LONDON (BLOOMBERG) - HSBC Holdings has suspended executive Stuart Kirk days after he criticised the finance industry for worrying too much about climate change, according to the Financial Times.
Mr Kirk, the head of responsible investing for the bank's asset management unit, had slammed environmental "hyperbole", complaining that he has repeatedly had to deal with "some nut job telling me about the end of the world", Bloomberg previously reported.
He will be suspended while the bank conducts an internal investigation, FT said on Sunday (May 22), citing people with knowledge of the process.
The bank has already distanced itself from Mr Kirk's comments, with chief executive officer Noel Quinn calling them "inconsistent" with HSBC's strategy. A bank spokesman declined to comment on the report.
"Climate change is not a financial risk that we need to worry about," Mr Kirk said last Thursday in a 15-minute conference presentation. "Who cares if Miami is 6m underwater in 100 years? Amsterdam has been 6m underwater for ages and that is a really nice place. We will cope with it."
Mr Kirk, who was previously with Deutsche Bank, has worked at HSBC since early 2020 and took on his current role last year, where he is responsible for integrating environmental, social and governance opportunities and risks in his unit.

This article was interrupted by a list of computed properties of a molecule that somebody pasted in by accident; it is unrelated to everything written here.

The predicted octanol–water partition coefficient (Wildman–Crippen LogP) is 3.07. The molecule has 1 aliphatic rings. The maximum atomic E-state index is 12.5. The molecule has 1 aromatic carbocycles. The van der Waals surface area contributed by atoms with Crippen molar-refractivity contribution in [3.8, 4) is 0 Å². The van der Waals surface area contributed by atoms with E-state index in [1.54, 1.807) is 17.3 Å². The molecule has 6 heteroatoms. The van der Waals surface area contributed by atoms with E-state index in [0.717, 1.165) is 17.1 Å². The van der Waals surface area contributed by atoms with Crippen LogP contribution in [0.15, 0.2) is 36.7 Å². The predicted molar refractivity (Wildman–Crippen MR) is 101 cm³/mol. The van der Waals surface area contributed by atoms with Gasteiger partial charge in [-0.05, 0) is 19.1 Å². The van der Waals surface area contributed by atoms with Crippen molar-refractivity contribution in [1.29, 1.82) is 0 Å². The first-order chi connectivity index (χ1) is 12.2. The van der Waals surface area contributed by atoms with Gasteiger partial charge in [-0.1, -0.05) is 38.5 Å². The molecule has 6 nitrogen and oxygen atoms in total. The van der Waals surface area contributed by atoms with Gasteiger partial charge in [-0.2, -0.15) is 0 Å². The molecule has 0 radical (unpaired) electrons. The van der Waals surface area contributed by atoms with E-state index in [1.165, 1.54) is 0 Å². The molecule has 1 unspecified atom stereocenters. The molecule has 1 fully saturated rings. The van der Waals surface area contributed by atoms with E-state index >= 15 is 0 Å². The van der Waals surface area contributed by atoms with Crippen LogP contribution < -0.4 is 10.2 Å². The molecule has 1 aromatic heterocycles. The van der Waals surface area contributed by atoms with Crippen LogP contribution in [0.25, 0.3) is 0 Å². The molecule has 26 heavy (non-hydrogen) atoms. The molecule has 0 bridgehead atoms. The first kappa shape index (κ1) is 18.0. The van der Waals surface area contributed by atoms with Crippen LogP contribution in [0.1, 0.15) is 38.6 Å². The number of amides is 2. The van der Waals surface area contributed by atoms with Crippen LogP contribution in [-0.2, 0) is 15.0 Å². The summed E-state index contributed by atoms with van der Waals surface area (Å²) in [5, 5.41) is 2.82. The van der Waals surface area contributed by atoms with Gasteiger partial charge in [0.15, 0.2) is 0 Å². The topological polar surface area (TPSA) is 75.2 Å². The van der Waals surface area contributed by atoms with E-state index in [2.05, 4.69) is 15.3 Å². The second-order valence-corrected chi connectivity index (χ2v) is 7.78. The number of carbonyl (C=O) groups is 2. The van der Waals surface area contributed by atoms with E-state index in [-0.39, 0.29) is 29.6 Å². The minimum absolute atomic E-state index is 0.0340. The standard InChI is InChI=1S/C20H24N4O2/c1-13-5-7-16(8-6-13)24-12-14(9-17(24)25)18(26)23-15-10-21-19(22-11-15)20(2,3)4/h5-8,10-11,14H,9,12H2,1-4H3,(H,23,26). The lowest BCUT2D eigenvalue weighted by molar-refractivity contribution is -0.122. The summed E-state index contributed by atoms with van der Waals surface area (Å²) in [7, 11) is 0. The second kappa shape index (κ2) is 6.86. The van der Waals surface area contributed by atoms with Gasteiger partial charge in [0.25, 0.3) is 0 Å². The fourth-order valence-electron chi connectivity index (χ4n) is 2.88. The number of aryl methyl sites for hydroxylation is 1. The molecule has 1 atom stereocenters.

Mr Kirk also took aim at former Bank of England governor Mark Carney and other policymakers for talking up the risk from climate change.
"I completely get that at the end of your central bank career, there are still many, many years to fill in," he said. "You have got to say something, you have got to fly around the world to conferences, you have got to out-hyperbole the next guy. But I feel like it is getting a little bit out of hand."
A day after Mr Kirk's comments, HSBC CEO Noel Quinn gave a more on-message speech at the Future Investment Initiative Institute conference, saying the bank wanted to be a market leader in financing the transition of industry to a low-carbon world.
"Over the next 30 years, the move to a more sustainable carbon footprint will require huge investment," Mr Quinn said. "That has to happen in space and time, like we have not seen before."
Climate change is a particularly sensitive issue at HSBC after it faced a warning from the Britain's advertising watchdog over greenwashing.
The Advertising Standards Authority (ASA) found that the bank misled customers in two ads published in October, FT reported earlier this month. The bank is responding to the ASA's draft recommendations, according to FT.